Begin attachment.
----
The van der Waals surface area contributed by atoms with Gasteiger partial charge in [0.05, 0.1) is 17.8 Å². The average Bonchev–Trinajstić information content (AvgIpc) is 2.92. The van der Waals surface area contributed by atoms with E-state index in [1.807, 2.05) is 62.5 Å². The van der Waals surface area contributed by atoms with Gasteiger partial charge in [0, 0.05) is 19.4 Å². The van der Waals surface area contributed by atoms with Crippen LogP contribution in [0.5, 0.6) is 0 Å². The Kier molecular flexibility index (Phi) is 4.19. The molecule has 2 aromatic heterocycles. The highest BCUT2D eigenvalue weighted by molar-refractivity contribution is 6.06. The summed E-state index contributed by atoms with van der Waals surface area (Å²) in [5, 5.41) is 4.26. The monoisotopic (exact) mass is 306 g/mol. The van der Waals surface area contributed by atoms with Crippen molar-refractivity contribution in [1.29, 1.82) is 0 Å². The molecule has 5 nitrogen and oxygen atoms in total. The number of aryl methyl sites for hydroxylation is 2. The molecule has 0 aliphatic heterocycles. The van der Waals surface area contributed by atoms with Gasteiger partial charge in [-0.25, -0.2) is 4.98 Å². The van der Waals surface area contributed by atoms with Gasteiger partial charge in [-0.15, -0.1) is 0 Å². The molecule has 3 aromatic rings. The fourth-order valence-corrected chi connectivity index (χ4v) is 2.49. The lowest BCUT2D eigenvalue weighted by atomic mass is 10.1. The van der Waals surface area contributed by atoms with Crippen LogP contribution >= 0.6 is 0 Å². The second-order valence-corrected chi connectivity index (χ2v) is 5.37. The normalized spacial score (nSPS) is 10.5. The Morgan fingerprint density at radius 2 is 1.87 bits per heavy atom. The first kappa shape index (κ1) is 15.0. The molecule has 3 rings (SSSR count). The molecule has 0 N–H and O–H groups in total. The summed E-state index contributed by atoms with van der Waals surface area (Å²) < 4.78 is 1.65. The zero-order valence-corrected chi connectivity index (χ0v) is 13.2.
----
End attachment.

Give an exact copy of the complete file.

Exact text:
The van der Waals surface area contributed by atoms with Gasteiger partial charge in [0.05, 0.1) is 17.8 Å². The average Bonchev–Trinajstić information content (AvgIpc) is 2.92. The van der Waals surface area contributed by atoms with E-state index in [1.807, 2.05) is 62.5 Å². The van der Waals surface area contributed by atoms with Gasteiger partial charge in [0, 0.05) is 19.4 Å². The van der Waals surface area contributed by atoms with Crippen LogP contribution in [0.5, 0.6) is 0 Å². The Kier molecular flexibility index (Phi) is 4.19. The molecule has 2 aromatic heterocycles. The highest BCUT2D eigenvalue weighted by molar-refractivity contribution is 6.06. The summed E-state index contributed by atoms with van der Waals surface area (Å²) in [5, 5.41) is 4.26. The monoisotopic (exact) mass is 306 g/mol. The van der Waals surface area contributed by atoms with Crippen molar-refractivity contribution in [1.29, 1.82) is 0 Å². The molecule has 5 nitrogen and oxygen atoms in total. The number of aryl methyl sites for hydroxylation is 2. The molecule has 0 aliphatic heterocycles. The van der Waals surface area contributed by atoms with Gasteiger partial charge in [-0.25, -0.2) is 4.98 Å². The van der Waals surface area contributed by atoms with Gasteiger partial charge in [-0.15, -0.1) is 0 Å². The molecule has 3 aromatic rings. The fourth-order valence-corrected chi connectivity index (χ4v) is 2.49. The lowest BCUT2D eigenvalue weighted by atomic mass is 10.1. The van der Waals surface area contributed by atoms with Crippen LogP contribution >= 0.6 is 0 Å². The second-order valence-corrected chi connectivity index (χ2v) is 5.37. The normalized spacial score (nSPS) is 10.5. The Morgan fingerprint density at radius 2 is 1.87 bits per heavy atom. The first kappa shape index (κ1) is 15.0. The molecule has 3 rings (SSSR count). The molecule has 0 N–H and O–H groups in total. The summed E-state index contributed by atoms with van der Waals surface area (Å²) < 4.78 is 1.65. The zero-order valence-corrected chi connectivity index (χ0v) is 13.2.